Ecosystem Meets at Turning Point for Connected Vehicles
Dr Shane Rooney, IoT Executive Director, GSMA
As we look ahead to 2026, connected vehicles constitute one of the greatest areas of promise for the industry. Analyst house Machina Research has estimated that, by that year, potential revenues in smart vehicle deployment could reach $273 billion, making it one of the highest growth areas in the entire Internet of Things. The GSMA is therefore pleased to act as supporting association to the International Advanced Mobility Forum 2017: starting on November 30, actors from across the ecosystem will convene over two days in Seoul, to discuss challenges and developments in making the most of this immense market opportunity. Operators, manufacturers, innovators and regulators will meet to discuss everything from industry cooperation to imminent disruptions, in the now fast-moving industry in connected vehicles.
The conference comes at a highly eventful time. In September Samsung announced the launch of a $300 million fund to back promising startups and innovations in the sector, with an early award of nearly $90 million dollars already paid out to fund smart vehicle platforms at Austrian firm TTTech. The move is the latest in a series of decisions taken at Samsung to invest in connected vehicles, having recently secured a licence to test self-driving cars in Korea, joining a wide variety of major companies now focussing on fully autonomous vehicles. Where traditional auto giants have generally dominated the vehicle industry until now, a broader range of major players, including mobile network operators, are now dedicating significant resources to bringing about intelligent driving.
Korea has been at the centre of this recent work, where operators have taken a leading role. Earlier this month, SK Telecom demonstrated its self-driving automobile at the annual Telecom World fair in Seoul, having already completed successful manned road tests; the car was safely able to determine appropriate speeds and give way to adjacent vehicles with two passenger on board, reaching speeds of around 80 km per hour on the highway between Seoul and Suwon. Korean operator KT has secured a license to build the world’s first autonomous vehicle cluster, which will see KT invest around $26 million to connect self-driving vehicles across 432,000 km2 in the Pangyo district of Gyeonggi Province. The project’s network infrastructure will be partly built around 5G, and the vehicles themselves will be connected via a hybrid vehicle-to-everything (V2X) system, which brings together components of Long-Term-Evolution (LTE) technology and wireless access for vehicle environments (WAVE).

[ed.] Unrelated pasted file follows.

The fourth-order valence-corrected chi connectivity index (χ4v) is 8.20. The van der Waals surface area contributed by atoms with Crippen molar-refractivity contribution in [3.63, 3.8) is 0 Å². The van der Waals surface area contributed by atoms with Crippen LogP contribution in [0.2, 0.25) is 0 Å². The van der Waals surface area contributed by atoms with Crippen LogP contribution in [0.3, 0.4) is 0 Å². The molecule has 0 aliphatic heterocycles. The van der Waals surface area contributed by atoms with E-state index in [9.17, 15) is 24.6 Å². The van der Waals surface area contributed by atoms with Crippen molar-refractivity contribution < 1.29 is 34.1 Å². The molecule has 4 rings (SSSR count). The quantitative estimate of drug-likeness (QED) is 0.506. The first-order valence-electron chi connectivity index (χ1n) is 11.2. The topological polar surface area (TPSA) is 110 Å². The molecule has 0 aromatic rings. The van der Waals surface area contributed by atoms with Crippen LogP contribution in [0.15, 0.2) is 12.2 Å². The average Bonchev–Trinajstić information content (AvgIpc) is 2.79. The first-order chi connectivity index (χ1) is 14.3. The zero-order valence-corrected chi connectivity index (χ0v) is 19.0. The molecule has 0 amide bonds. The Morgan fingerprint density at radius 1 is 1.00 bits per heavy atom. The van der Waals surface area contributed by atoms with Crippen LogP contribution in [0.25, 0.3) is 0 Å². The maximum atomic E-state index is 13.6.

The decision to employ V2X is in keeping with KT’s ambitious vision of generating around $440 million in smart vehicle sales by 2022; Cellular V2X offers by far the longest range of IoT solutions available to connected automobiles, allowing them to communicate with a variety of recipients beyond other vehicles. The information generated can then be used not only to augment the driving experience of the individual driver, but can be collated by municipal authorities to improve real-time understanding of conditions, and administer services more effectively. The data aggregated over time can also aid in longer-term planning decisions, providing a vital resource to decision-makers in these early days of smart-city development.
The full promise of connected vehicles, is coming along quickly now in Asia. As NVIDIA’s CEO Jensen Huang put it recently, “Creating a fully self-driving car is one of society’s most important endeavours — and one of the most challenging to deliver. New types of cars will be invented, resembling offices, living rooms or hotel rooms on wheels. Travelers will simply order up the type of vehicle they want, based on their destination and activities planned along the way. The future of society will be reshaped.” Given the amount of time and attention currently spent manually navigating roads, this hardly seems an overstatement.